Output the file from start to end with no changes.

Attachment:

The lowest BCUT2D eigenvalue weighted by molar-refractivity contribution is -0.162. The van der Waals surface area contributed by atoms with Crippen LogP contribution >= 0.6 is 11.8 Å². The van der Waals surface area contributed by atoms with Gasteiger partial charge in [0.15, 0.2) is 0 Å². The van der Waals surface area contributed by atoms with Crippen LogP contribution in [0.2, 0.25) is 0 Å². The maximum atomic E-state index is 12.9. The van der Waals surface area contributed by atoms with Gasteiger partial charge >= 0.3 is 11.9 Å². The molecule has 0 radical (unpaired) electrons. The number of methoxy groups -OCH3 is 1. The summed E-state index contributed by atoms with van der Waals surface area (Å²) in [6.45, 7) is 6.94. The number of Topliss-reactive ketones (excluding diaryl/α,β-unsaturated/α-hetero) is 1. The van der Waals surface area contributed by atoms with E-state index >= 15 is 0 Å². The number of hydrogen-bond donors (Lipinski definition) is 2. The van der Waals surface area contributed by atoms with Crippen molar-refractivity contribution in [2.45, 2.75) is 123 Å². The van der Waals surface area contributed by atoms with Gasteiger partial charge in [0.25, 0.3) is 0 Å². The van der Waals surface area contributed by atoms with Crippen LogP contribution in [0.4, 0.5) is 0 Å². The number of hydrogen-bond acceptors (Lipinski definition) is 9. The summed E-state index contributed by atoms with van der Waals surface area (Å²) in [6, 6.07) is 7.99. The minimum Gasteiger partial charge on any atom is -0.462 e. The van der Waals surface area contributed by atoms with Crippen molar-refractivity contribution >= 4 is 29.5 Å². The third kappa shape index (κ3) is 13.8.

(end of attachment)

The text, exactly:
The lowest BCUT2D eigenvalue weighted by molar-refractivity contribution is -0.162. The van der Waals surface area contributed by atoms with Crippen LogP contribution >= 0.6 is 11.8 Å². The van der Waals surface area contributed by atoms with Gasteiger partial charge in [0.15, 0.2) is 0 Å². The van der Waals surface area contributed by atoms with Crippen LogP contribution in [0.2, 0.25) is 0 Å². The maximum atomic E-state index is 12.9. The van der Waals surface area contributed by atoms with Gasteiger partial charge >= 0.3 is 11.9 Å². The molecule has 0 radical (unpaired) electrons. The number of methoxy groups -OCH3 is 1. The summed E-state index contributed by atoms with van der Waals surface area (Å²) in [6.45, 7) is 6.94. The number of Topliss-reactive ketones (excluding diaryl/α,β-unsaturated/α-hetero) is 1. The van der Waals surface area contributed by atoms with E-state index >= 15 is 0 Å². The number of hydrogen-bond donors (Lipinski definition) is 2. The van der Waals surface area contributed by atoms with Crippen molar-refractivity contribution in [2.45, 2.75) is 123 Å². The van der Waals surface area contributed by atoms with Gasteiger partial charge in [0.25, 0.3) is 0 Å². The van der Waals surface area contributed by atoms with Crippen LogP contribution in [0.4, 0.5) is 0 Å². The number of hydrogen-bond acceptors (Lipinski definition) is 9. The summed E-state index contributed by atoms with van der Waals surface area (Å²) in [6, 6.07) is 7.99. The minimum Gasteiger partial charge on any atom is -0.462 e. The van der Waals surface area contributed by atoms with Crippen molar-refractivity contribution >= 4 is 29.5 Å². The third kappa shape index (κ3) is 13.8.